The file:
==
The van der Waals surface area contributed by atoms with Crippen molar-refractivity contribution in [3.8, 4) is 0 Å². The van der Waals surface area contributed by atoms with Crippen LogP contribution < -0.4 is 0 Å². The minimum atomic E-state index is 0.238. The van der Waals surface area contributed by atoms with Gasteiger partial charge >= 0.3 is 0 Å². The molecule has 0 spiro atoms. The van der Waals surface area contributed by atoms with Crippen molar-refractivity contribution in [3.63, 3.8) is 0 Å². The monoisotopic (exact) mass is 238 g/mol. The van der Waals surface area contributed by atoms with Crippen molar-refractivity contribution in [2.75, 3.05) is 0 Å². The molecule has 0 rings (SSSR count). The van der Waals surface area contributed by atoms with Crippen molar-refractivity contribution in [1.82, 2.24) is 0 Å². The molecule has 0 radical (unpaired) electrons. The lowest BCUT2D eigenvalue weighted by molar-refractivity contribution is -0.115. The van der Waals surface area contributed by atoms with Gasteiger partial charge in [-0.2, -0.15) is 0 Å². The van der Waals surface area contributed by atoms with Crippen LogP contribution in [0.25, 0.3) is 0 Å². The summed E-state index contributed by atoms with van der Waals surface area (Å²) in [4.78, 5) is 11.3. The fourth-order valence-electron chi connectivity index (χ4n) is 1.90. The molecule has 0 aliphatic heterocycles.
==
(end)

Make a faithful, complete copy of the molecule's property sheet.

The van der Waals surface area contributed by atoms with Crippen molar-refractivity contribution in [3.8, 4) is 0 Å². The van der Waals surface area contributed by atoms with Crippen LogP contribution < -0.4 is 0 Å². The minimum atomic E-state index is 0.238. The van der Waals surface area contributed by atoms with Gasteiger partial charge >= 0.3 is 0 Å². The molecule has 0 spiro atoms. The van der Waals surface area contributed by atoms with Crippen molar-refractivity contribution in [3.63, 3.8) is 0 Å². The monoisotopic (exact) mass is 238 g/mol. The van der Waals surface area contributed by atoms with Crippen molar-refractivity contribution in [2.75, 3.05) is 0 Å². The molecule has 0 rings (SSSR count). The van der Waals surface area contributed by atoms with Crippen molar-refractivity contribution in [1.82, 2.24) is 0 Å². The molecule has 0 radical (unpaired) electrons. The lowest BCUT2D eigenvalue weighted by molar-refractivity contribution is -0.115. The van der Waals surface area contributed by atoms with Gasteiger partial charge in [-0.2, -0.15) is 0 Å². The van der Waals surface area contributed by atoms with Crippen LogP contribution in [0.25, 0.3) is 0 Å². The summed E-state index contributed by atoms with van der Waals surface area (Å²) in [4.78, 5) is 11.3. The fourth-order valence-electron chi connectivity index (χ4n) is 1.90. The molecule has 0 aliphatic heterocycles.